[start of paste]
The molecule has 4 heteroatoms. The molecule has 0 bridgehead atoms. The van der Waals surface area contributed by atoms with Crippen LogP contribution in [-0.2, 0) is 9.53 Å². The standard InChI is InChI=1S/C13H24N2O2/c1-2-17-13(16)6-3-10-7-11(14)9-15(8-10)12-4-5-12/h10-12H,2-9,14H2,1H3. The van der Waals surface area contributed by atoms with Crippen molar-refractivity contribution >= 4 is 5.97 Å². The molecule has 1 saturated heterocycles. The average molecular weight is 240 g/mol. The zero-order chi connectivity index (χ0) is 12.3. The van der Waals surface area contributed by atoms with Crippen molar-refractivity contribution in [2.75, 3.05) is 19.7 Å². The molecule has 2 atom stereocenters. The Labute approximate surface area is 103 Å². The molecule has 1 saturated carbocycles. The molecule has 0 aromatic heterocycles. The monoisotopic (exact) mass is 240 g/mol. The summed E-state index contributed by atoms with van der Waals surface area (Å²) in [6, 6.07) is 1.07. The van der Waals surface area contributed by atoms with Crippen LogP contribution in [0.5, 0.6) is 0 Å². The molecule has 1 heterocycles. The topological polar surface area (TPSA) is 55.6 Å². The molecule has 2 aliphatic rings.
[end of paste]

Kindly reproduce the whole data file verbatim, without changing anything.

The molecule has 4 heteroatoms. The molecule has 0 bridgehead atoms. The van der Waals surface area contributed by atoms with Crippen LogP contribution in [-0.2, 0) is 9.53 Å². The standard InChI is InChI=1S/C13H24N2O2/c1-2-17-13(16)6-3-10-7-11(14)9-15(8-10)12-4-5-12/h10-12H,2-9,14H2,1H3. The van der Waals surface area contributed by atoms with Crippen molar-refractivity contribution >= 4 is 5.97 Å². The molecule has 1 saturated heterocycles. The average molecular weight is 240 g/mol. The zero-order chi connectivity index (χ0) is 12.3. The van der Waals surface area contributed by atoms with Crippen molar-refractivity contribution in [2.75, 3.05) is 19.7 Å². The molecule has 2 atom stereocenters. The Labute approximate surface area is 103 Å². The molecule has 1 saturated carbocycles. The molecule has 0 aromatic heterocycles. The monoisotopic (exact) mass is 240 g/mol. The summed E-state index contributed by atoms with van der Waals surface area (Å²) in [6, 6.07) is 1.07. The van der Waals surface area contributed by atoms with Crippen LogP contribution in [0.5, 0.6) is 0 Å². The molecule has 1 heterocycles. The topological polar surface area (TPSA) is 55.6 Å². The molecule has 2 aliphatic rings.